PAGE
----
From the early 1990s onwards, Beilinson worked with Vladimir Drinfeld to totally rebuild the theory of vertex algebras. After many years of informal circulation, this research was finally published in 2004 in a form of a monograph on chiral algebras. This has led to new advances in conformal field theory, string theory and the geometric Langlands program. He was elected a Fellow of the American Academy of Arts and Sciences in 2008.[2] He was a visiting scholar at the Institute for Advanced Study in the fall of 1994 and again from 1996 to 1998.[3]

Selected publications[edit]

  • Beilinson, A. A.; Ginzburg, V. and Soergel, W. (1996). "Koszul duality patterns in representation theory". Journal of the American Mathematical Society 9 (2): 473–527. doi:10.1090/S0894-0347-96-00192-0. ISSN: 0894-0347. 
  • Beilinson, A. A.; Lusztig, G. and MacPherson, R. (1990). "A geometric setting for the quantum deformation of GLn". Duke Mathematical Journal 61 (2): 655–677. doi:10.1215/S0012-7094-90-06124-1. ISSN: 0012-7094. 
  • Beilinson, A. A.; Ginzburg, V. and Schechtman, V. (1988). "Koszul duality". Journal of Geometry and Physics 5 (3): 317–350. doi:10.1016/0393-0440(88)90028-9. ISSN: 0393-0440. 
  • Beilinson, A. A. (1987). "K-theory, arithmetic and geometry (Manin seminar, Moscow, 1984--1986) in Lecture Notes in Math." 1289. Springer-Verlag. pp. 42–51.  |chapter= ignored (help)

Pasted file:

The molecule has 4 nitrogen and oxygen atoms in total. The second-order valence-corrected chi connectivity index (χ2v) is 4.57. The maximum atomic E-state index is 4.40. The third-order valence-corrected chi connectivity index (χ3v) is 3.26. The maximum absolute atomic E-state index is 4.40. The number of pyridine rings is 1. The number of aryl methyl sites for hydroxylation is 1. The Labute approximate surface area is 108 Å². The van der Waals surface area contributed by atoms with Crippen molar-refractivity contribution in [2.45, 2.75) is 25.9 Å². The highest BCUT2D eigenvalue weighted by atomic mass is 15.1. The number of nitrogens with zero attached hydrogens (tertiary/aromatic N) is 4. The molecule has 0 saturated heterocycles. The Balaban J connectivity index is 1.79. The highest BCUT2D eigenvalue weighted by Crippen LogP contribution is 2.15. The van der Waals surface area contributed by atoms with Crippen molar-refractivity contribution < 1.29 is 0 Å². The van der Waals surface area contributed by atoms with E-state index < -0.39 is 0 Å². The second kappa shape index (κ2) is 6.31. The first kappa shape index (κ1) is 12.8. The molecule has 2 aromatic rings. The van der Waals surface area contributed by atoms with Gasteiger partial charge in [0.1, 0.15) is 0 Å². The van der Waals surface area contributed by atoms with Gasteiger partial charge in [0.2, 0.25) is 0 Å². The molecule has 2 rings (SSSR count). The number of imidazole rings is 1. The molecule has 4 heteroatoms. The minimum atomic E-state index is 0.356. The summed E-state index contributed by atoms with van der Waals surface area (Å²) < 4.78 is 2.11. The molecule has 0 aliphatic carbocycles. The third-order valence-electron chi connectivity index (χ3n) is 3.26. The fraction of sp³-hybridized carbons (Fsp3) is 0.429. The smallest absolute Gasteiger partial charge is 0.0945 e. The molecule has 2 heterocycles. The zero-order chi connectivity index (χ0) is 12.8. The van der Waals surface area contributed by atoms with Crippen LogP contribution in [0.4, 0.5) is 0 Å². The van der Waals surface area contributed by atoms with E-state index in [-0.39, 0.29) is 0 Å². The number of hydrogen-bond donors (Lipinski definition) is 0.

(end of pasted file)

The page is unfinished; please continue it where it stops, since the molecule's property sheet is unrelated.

• Beilinson, A. A. (1987). "K-theory, arithmetic and geometry (Manin seminar, Moscow, 1984--1986) in Lecture Notes in Math." 1289. Springer-Verlag. pp. 27–41.  |chapter= ignored (help)
  • Beilinson, A. A.; MacPherson, R. and Schechtman, V. (1987). "Notes on motivic cohomology". Duke Mathematical Journal 54 (2): 679–710. doi:10.1215/S0012-7094-87-05430-5. ISSN: 0012-7094. 
  • Beilinson, A. A. (1986). "Applications of algebraic K-theory to algebraic geometry and number theory, Part I, II (Boulder, Colo., 1983), Contemporary Mathematics" 55. American Mathematical Society. pp. 35–68.  |chapter= ignored (help)
  • Beilinson, A. A. (1984). "Itogi Nauki i Tekhniki, Current problems in mathematics" 24. Akad. Nauk SSSR Vsesoyuz. Inst. Nauchn. i Tekhn. Inform., Moscow. pp. 181–238.  |chapter= ignored (help)
  • Beilinson, A. A.; Bernstein, J. and Deligne, P. (1982). "Analysis and topology on singular spaces, I (Luminy, 1981), Astèrisque" 100. Soc. Math. France, Paris. pp. 5–171.  |chapter= ignored (help)
  • Beilinson, A. A. (1980). "Residues and adèles". Funktsional. Anal. I Prilozhen. 14 (1): 44–45. ISSN: 0374-1990. 
  • Beilinson, A. A. (1978). "Coherent sheaves on Pn and problems in linear algebra". Funktsional. Anal. I Prilozhen. 12 (3): 68–69. doi:10.1007/BF01681436. ISSN: 0374-1990. 

See also[edit]

References[edit]

  1. ^ Brylinski, Jean-Luc; Kashiwara, Masaki (October 1981). "Kazhdan-Lusztig conjecture and holonomic systems". Inventiones Mathematicae (Springer-Verlag) 64 (3): 387–410. doi:10.1007/BF01389272. ISSN 0020-9910. 
  2. ^ "Book of Members, 1780-2010: Chapter B". American Academy of Arts and Sciences. Retrieved May 30, 2011. 
  3. ^ Institute for Advanced Study: A Community of Scholars

External links[edit]